In the absence of any agreement, let alone the spotty record of compliance with past commitments, it is no wonder that those who are most familiar with the criticality of the situation are urging we consider nuclear power as a supplement, and begin pouring more effort into adaptation. Others are looking at a geoengineering solution to the global climate problem, which for some reason is known as “hacking the planet”. But are the advocates for these strategies right, or do these approaches simply represent a primal scream from the scientific community?
Geoengineering seems the least likely to be added to the arsenal of tools for meeting the carbon budget. However, this approach really doesn’t help us meet our carbon budget; rather, it is designed to prevent some of the adverse consequences by finding another way to keep temperatures in check. Moreover, a team of international researchers has recently determined that adding particles to the atmosphere to reflect sunlight would, in reducing the sunlight, adversely impact the monsoon rains, adding to the problems of exceeding our carbon budget rather than reducing them.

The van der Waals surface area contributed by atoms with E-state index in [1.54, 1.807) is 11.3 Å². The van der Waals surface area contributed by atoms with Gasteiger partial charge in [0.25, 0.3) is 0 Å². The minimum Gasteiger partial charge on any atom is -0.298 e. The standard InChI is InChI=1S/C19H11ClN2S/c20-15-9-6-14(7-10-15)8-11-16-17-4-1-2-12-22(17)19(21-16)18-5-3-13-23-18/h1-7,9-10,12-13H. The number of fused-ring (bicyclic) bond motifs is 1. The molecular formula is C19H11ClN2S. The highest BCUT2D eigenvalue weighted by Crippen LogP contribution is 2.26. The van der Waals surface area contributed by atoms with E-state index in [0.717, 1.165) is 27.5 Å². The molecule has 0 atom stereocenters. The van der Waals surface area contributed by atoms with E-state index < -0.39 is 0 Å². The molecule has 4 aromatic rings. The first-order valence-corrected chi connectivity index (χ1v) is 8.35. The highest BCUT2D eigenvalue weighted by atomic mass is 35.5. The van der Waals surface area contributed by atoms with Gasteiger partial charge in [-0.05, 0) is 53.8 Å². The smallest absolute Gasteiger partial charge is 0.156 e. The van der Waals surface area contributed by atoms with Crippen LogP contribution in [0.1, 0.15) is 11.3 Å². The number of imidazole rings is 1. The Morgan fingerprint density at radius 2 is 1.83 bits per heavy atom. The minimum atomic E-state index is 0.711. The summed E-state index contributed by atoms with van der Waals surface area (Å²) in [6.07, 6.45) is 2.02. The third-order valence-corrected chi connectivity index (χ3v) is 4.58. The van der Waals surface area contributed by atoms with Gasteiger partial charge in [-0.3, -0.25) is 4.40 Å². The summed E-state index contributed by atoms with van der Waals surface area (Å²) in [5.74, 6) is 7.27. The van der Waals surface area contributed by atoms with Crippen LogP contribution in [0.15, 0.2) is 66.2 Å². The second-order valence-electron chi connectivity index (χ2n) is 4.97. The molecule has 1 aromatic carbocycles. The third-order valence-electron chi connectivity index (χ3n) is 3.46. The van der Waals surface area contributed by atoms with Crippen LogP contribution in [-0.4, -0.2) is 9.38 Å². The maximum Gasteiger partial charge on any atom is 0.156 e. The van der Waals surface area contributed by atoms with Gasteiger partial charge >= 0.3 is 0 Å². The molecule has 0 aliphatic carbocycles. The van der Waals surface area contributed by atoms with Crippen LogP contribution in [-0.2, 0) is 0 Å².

Nuclear power plants would reduce the load that has to be satisfied through fossil fuels or renewables. The proponents of considering nuclear argue they are needed because “in the real world” renewables “cannot scale up fast enough to deliver cheap and reliable power at the scale the global economy requires”. I have to question this proposition. Even if a new generation of nuclear power plants proves to be very safe (a matter on which the public will have to be convinced), why do the proponents think that there would be adequate political will to spend the money to build them if there is no “real world” will to scale up renewables to the extent necessary? Moreover, nuclear plants have other drawbacks. There remains no tested method of dealing with the nuclear byproducts such plants may produce (Bill Gates is among those working on a way to use those byproducts as an endless source of fuel, but we have plenty of leftover materials to power such a facility for 800 years should the concept ever prove out). Then too, do we want to deal with the consequences of encouraging some countries to adopt power sources that would disseminate nuclear materials to countries that may be tempted to use them as the basis for weapons? Accordingly, while I share their concern about the snail’s pace at which we are moving forward, those scientists who propose nuclear as a partial solution to our problem have a steep burden to explain why this solution is more doable than others.